The chairman of the House International Relations Committee said the State Department's aviation program for eradicating illicit drugs abroad has failed and should be transferred to another federal agency.
In an Oct. 1 memo, Rep. Henry Hyde, R-Ill., said the State Department has failed to adequately stop opium production in Colombia, and therefore all authority, budget and personnel of its "Air Wing" program should be transferred to the Justice Department. Hyde sent the memo to Rep. James Sensenbrenner, R-Wis., chairman of the House Judiciary Committee.
"It is clear to me that we need some shifting and consolidating of functions within agencies in order to accomplish our goals in this vital fight against illicit drugs abroad," Hyde wrote.
The Air Wing program is operated by the State Department's International Narcotics and Law Enforcement (INL) Affairs agency, and is based at Patrick Air Force Base in Melbourne, Fla. The program operates helicopters and airplanes in Central and South America to support host nations in the eradication of illegal drug crops and the detection, monitoring and interdiction of drug trafficking.
An INL spokeswoman said on Tuesday that INL is "extremely capable" of managing the program and does not believe it should be transferred to another agency. According to a fact sheet from INL, the program eradicated coca production by more than 15 percent and opium poppy production by 25 percent in 2002. Additionally, the program has consistently received high marks in government reviews and was awarded the first federal aviation program award for outstanding achievement in aviation management in 2001 by the General Services Administration, the fact sheet said.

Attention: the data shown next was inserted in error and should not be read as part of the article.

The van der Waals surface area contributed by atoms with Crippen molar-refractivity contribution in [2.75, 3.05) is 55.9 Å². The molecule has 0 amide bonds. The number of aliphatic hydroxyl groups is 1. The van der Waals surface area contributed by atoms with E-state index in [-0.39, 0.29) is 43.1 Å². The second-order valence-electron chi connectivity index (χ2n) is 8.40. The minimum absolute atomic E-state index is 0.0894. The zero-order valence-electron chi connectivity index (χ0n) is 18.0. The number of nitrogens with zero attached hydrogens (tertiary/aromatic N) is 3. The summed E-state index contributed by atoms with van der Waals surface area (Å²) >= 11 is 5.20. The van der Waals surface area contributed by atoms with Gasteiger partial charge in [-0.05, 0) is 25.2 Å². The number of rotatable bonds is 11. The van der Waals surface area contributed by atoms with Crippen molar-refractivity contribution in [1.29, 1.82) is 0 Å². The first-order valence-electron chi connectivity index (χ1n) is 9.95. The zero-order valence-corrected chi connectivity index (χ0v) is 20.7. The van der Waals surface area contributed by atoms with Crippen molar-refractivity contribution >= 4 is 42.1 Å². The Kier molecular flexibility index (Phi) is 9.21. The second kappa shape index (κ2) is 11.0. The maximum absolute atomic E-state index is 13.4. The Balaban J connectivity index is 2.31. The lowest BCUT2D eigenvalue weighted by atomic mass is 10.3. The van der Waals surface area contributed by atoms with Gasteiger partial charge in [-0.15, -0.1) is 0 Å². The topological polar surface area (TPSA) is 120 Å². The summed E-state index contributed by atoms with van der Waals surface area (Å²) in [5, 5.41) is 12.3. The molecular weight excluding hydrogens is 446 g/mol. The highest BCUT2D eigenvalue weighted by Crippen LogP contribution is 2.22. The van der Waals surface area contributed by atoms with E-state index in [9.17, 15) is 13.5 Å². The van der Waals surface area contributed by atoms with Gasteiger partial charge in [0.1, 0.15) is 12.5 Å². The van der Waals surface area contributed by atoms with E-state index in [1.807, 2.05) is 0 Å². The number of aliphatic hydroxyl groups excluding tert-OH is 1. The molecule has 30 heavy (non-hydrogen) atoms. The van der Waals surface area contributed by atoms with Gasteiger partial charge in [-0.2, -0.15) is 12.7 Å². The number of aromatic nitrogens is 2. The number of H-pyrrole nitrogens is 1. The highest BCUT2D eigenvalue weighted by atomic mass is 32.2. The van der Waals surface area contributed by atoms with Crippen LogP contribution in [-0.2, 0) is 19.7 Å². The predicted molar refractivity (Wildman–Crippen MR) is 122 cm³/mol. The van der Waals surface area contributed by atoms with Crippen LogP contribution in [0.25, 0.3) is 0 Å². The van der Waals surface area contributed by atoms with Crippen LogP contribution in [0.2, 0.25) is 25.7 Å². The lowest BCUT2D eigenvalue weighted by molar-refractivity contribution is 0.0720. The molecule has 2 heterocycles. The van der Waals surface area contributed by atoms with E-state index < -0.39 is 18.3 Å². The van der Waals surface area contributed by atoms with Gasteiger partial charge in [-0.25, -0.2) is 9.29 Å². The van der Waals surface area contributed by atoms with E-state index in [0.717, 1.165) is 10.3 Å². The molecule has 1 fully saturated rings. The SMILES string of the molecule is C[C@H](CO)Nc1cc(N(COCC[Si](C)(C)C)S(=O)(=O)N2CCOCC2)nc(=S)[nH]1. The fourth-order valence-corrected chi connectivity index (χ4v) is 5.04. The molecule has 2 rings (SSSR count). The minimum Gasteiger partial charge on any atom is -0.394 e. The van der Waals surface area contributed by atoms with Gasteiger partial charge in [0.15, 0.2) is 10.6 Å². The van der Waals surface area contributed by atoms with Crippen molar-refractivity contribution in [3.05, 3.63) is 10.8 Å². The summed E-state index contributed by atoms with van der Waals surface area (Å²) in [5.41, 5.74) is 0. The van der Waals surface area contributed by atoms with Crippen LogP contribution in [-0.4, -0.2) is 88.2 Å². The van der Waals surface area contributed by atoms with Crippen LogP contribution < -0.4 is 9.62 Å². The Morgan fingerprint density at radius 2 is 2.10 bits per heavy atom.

However, in August, John McLaughlin, the director of the Air Wing, issued a scathing seven-page report in which he said the State Department could no longer adequately manage the program and that the Air Wing was at its lowest state of readiness ever. In the report, McLaughlin recommended that the aviation program be reassigned to another agency that has expertise in leading complex operational programs, with the Justice Department being an ideal candidate.
McLaughlin identified several key problems in how INL manages the Air Wing, including a shortage of pilots because of fewer training sessions during the last year; all-time low staffing levels, which create safety concerns; erratic budgeting, which has led to inefficiencies and hindered campaign planning and mission execution; and the agency's failure to promptly address the problem of increasing ground fire in Colombia.
McLaughlin added that all of his concerns have been repeatedly brought to the attention of senior managers at the State Department, but have not elicited effective support and changes. He claimed the Air Wing was a "counter-culture" in the State Department's world of interagency policy coordination and diplomacy.
"The magnitude of the Air Wing operations now exceeds our ability to find workarounds that had, for years, allowed us to succeed within an agency that is not operationally or technically oriented," McLaughlin wrote. "The recently recognized importance of aerial eradication programs argues for transfer of the Air Wing to a federal law enforcement agency-an action that will preserve and substantially strengthen [our] counter-drug capability."
Hyde described McLaughlin's report as "the State Department's own self-indictment of its institutional failure in fighting illicit drugs abroad." Hyde further asked Sensenbrenner to join forces with him and incorporate the transfer authority when the Justice Department authorization bill comes to the House floor.